Top 10 five-star hotel pet peeves

Light? Fantastic! The Scarlet, Cornwall

Whether you’ve saved up for that luxury trip of a lifetime or you wouldn’t dream of bedding down in anything less than a five-star, these hotel hassles can make your holiday more irritating than illuminating (literally)

Lighting

Of course we all look dreamier in a dim glow, but the obsession that five-star villas and hotels have to make every night feel like date night is extremely irritating. Packing, unpacking, getting dressed, putting on make-up, shaving, finding that contact lens you dropped, finding your LBD buried among your other LB clothes: these all require light! And some of these things, I even do at night (quelle surprise!), so no matter how much sunlight streams through the floor-to-ceiling windows, by 9pm, I can’t see a damned thing. At least 70 per cent of luxury hotels do not have adequate lighting. Mood lighting is fine, but if you don’t provide additional, practical, bright light in EVERY room, then my only mood will be bad. (PS My vision is 20/20. Imagine if it wasn’t!)

Light switches

While we’re on the subject of lighting, effing light switches. Not only are all bulbs dimmer than a tealight, but you have to spend an hour playing with the switches to figure out what turns on what. To truly enjoy the comforts of a five-star, you need to be a master electrician (The Scarlet in Cornwall being a notable exception, with clearly labelled lighting controls). And there are invariably those switches that do nothing, and the ones that make no sense (why is my bedroom wall light switched on and off from behind the CLOSED door of the adjacent room?!) Label everything clearly, please.

Tipping

Should I tip when I leave? If so, how much? What about in the restaurant of an all-inclusive resort? And to the driver? The spa therapist? The bus boy? The concierge? Look, I’ve only been in your country five minutes. I’ve been too busy to read the guidebooks, and they rarely tell you much anyway. I don’t even have my head around the currency. Just give me some kind of bloody guide as to who I might consider tipping, how much, and when. If every bill comes with a ‘tip’ section as I sign, how much do I tip? And if I’m also paying a service charge at the end, have I just undertipped by not adding a tip, or am I overtipping by adding one (not to mention that I can’t afford to tip every five minutes – I’ve just paid for your uber-expensive resort as a treat, remember)? And I have no idea how much the staff or local wages are, so how am I to know if £5 is a cheapie tip or an outrageously generous one? If I leave one big tip at the end, does it get shared among all the staff? And if I put it on the credit card, how much do the staff REALLY receive? Come on and give me a clue. Better still, email me a guide before the trip so I’m prepared with change to give the porters, if necessary. (And to the smuggins who are just about to write in that you ALWAYS need to tip. Think again. In some countries, such as Japan, it is literally insulting.)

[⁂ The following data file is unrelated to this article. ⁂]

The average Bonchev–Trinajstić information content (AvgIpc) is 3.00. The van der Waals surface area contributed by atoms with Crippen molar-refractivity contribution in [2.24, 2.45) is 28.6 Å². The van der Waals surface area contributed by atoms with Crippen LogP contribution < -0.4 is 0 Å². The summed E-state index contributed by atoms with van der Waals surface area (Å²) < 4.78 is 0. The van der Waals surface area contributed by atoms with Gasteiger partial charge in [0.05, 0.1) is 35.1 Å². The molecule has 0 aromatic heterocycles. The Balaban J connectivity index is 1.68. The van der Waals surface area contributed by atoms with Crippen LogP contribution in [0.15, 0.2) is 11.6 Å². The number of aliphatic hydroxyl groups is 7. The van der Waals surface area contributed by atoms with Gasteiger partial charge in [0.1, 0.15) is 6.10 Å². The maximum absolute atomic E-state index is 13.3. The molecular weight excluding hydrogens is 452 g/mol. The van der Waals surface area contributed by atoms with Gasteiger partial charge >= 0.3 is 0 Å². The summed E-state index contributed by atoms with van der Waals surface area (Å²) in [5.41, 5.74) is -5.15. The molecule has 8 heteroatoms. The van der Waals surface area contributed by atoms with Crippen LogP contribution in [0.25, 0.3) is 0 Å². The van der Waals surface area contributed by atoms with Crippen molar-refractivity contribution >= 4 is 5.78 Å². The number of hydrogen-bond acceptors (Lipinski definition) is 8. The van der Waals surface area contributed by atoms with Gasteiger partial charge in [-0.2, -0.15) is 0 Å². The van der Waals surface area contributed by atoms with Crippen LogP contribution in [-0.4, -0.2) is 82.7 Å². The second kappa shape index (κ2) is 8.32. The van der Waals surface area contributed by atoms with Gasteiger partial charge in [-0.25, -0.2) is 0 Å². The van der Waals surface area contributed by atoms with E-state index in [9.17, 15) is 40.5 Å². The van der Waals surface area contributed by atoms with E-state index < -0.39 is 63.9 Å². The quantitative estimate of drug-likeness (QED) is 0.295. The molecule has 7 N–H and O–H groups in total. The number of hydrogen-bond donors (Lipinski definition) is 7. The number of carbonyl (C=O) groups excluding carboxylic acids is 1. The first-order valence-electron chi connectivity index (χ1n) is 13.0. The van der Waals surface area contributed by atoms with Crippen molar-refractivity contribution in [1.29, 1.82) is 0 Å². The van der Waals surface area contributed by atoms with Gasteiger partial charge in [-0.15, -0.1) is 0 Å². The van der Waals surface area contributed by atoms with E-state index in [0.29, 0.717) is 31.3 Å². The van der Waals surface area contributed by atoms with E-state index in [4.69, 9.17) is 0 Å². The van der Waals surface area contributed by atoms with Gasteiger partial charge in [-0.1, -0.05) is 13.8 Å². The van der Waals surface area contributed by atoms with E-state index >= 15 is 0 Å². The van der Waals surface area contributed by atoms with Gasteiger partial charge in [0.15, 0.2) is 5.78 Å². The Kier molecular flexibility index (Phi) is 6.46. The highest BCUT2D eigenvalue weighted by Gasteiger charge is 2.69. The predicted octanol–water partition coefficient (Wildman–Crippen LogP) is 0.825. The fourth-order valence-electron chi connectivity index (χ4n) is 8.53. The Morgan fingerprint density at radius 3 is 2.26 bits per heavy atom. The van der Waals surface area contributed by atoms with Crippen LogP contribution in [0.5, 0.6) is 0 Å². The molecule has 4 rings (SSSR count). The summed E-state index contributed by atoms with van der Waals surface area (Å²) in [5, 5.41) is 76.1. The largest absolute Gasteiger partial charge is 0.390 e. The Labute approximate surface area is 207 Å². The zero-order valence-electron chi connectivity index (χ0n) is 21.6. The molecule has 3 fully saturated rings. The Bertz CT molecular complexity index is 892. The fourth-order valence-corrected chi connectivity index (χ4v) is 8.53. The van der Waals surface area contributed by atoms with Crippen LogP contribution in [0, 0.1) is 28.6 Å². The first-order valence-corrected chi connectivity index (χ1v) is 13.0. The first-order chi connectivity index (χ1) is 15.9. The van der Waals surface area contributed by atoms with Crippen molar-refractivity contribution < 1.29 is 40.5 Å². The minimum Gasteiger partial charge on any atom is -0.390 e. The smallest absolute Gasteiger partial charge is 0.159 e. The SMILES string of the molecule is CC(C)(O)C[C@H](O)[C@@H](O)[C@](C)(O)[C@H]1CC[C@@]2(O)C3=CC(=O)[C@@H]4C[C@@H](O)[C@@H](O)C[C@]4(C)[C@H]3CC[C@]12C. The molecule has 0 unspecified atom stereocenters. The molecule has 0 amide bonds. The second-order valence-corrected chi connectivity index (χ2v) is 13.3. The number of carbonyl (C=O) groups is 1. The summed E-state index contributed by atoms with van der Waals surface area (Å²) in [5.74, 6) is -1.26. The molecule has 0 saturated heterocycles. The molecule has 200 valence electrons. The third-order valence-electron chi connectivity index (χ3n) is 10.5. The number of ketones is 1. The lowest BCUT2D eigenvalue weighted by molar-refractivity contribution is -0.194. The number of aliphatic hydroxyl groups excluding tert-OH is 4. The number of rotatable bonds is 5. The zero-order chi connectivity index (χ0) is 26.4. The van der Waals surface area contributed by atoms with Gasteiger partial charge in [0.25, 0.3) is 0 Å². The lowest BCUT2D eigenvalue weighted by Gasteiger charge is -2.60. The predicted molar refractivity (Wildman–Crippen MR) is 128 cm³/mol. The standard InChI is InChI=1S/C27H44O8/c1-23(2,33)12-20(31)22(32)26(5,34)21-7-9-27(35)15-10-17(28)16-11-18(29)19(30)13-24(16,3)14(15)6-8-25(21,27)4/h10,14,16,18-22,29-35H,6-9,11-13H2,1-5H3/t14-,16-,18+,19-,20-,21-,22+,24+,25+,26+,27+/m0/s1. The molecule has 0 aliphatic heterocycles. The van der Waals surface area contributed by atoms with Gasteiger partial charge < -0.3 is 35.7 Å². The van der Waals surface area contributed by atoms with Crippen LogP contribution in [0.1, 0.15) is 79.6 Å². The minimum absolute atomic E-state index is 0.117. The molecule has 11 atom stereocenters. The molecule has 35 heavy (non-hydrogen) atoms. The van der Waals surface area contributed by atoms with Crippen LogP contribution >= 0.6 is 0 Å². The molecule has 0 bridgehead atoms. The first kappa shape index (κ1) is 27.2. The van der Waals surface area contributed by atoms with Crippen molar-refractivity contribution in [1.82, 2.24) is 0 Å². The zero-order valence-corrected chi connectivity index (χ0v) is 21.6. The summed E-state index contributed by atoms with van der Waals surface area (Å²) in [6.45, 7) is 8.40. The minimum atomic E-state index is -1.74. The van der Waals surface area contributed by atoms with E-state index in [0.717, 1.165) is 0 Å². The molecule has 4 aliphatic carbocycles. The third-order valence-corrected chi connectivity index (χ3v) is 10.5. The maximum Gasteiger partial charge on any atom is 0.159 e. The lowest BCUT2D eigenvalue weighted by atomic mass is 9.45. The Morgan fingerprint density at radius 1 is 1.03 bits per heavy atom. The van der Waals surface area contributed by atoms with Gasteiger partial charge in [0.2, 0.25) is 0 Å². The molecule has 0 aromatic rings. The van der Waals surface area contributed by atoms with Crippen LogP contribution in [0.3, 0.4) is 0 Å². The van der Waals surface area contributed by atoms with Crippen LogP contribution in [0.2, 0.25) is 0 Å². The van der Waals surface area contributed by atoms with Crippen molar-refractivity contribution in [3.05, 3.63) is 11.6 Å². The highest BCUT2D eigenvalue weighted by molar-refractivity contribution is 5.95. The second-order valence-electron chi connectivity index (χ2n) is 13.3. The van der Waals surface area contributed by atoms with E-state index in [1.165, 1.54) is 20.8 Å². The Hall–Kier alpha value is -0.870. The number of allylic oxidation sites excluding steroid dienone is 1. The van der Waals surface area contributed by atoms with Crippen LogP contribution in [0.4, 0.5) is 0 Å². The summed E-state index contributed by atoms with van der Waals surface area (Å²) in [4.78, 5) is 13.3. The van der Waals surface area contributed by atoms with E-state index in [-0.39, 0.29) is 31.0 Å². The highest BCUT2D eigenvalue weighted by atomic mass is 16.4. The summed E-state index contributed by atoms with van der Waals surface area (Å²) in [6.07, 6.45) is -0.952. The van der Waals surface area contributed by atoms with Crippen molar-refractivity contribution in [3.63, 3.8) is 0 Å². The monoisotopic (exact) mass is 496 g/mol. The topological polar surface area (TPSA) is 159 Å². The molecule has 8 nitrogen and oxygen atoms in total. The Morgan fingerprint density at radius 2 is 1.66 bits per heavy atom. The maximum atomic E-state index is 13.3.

Face cloths, cotton buds and cotton balls

I need to wash my face, and I’d like to do it without getting water all over my clothes. Some hotels provide face cloths (or wash cloths or flannels – whatever you want to call them), but they are sadly lacking in many, especially European luxury hotels. And while most provide cotton buds and cotton balls, lately, they seem to come in these little plastic packages of three or four each. Just put out a jar full of cotton buds and a jar of cotton balls. Less waste, and I won’t feel so bad for using just the one I need.

Wi-fi Guest entry from James Ellis (http://worldofjames.com/)

When oh when will hotel chains wise up to wifi? Connectivity is now as much a part of every day life as breathing, so allow us to metaphorically breathe by giving us free wifi. In fact, bugger the wire, I just want free internet access. When I’m paying a small fortune for a hotel room, there is nothing more annoying than being nickel and dimed for internet charges. For almost everyone I know, free internet is worth a million little chocolates left on the pillow – which only leave a mess when you roll in drunk anyway. It’s going to take one of the big chains like IHG or Hilton to break the mould and then everyone else will have to follow. But until then, the fact they can’t see they’d gain more than they’d lose in the positive PR spin they could put on a wholesale shift to free internet access is, quite frankly, a right Royal pain.

For the remaining five pet peeves, see http://worldofjames.com/2010/02/18/five-star-pet-peeves/

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4 Comments

  1. 18 February 2010 at 8:42 pm

    Couldn´t agree more last night I had excellent free fast wifi at the Parador in Chinchon Spain.

    Today NH Sanvy in Madrid 17 euros per 24 hours via Swisscom
    Really slow access on the wifi, ping rates of over 2000ms, couldn´t even download emails until I used the cable conection, total pain, especially when on a biz trip. After complaining was offered 2 hours free.

  2. 6 March 2010 at 11:27 am

    26 us$ a day wifi at the Hilton Nairobi today
    Great staff, even they feel it’s such a lot to charge

  3. 4 November 2010 at 2:52 am

    there are many luxury hotels that are quite cheap and affordable these days, “

  4. 2 December 2010 at 2:24 pm

    luxury hotels are always expensive but they offer some very attractive features and packages ~*’


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